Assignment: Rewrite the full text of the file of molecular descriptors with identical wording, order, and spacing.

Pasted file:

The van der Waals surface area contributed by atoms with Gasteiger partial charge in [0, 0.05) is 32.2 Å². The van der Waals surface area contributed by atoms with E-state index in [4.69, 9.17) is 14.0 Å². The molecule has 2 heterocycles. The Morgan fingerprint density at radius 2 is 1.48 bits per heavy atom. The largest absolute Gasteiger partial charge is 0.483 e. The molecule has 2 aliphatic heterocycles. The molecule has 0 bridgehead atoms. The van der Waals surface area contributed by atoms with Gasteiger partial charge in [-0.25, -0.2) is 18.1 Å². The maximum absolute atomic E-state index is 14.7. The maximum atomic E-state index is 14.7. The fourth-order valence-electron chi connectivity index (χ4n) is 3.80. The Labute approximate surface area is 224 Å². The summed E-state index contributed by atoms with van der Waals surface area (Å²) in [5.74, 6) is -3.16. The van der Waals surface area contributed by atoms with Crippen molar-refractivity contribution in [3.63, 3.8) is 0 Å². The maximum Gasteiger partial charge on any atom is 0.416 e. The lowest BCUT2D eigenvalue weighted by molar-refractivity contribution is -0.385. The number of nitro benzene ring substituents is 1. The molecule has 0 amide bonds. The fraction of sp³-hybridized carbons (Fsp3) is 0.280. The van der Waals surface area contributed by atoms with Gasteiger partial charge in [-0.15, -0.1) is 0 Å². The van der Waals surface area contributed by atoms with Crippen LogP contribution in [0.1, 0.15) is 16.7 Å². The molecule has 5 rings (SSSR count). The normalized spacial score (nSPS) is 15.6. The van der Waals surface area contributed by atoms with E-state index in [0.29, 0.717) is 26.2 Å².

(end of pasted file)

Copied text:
The van der Waals surface area contributed by atoms with Gasteiger partial charge in [0, 0.05) is 32.2 Å². The van der Waals surface area contributed by atoms with E-state index in [4.69, 9.17) is 14.0 Å². The molecule has 2 heterocycles. The Morgan fingerprint density at radius 2 is 1.48 bits per heavy atom. The largest absolute Gasteiger partial charge is 0.483 e. The molecule has 2 aliphatic heterocycles. The molecule has 0 bridgehead atoms. The van der Waals surface area contributed by atoms with Gasteiger partial charge in [-0.25, -0.2) is 18.1 Å². The maximum absolute atomic E-state index is 14.7. The maximum atomic E-state index is 14.7. The fourth-order valence-electron chi connectivity index (χ4n) is 3.80. The Labute approximate surface area is 224 Å². The summed E-state index contributed by atoms with van der Waals surface area (Å²) in [5.74, 6) is -3.16. The van der Waals surface area contributed by atoms with Crippen molar-refractivity contribution in [3.63, 3.8) is 0 Å². The maximum Gasteiger partial charge on any atom is 0.416 e. The lowest BCUT2D eigenvalue weighted by molar-refractivity contribution is -0.385. The number of nitro benzene ring substituents is 1. The molecule has 0 amide bonds. The fraction of sp³-hybridized carbons (Fsp3) is 0.280. The van der Waals surface area contributed by atoms with Gasteiger partial charge in [-0.15, -0.1) is 0 Å². The van der Waals surface area contributed by atoms with Crippen LogP contribution in [0.1, 0.15) is 16.7 Å². The molecule has 5 rings (SSSR count). The normalized spacial score (nSPS) is 15.6. The van der Waals surface area contributed by atoms with E-state index in [0.29, 0.717) is 26.2 Å².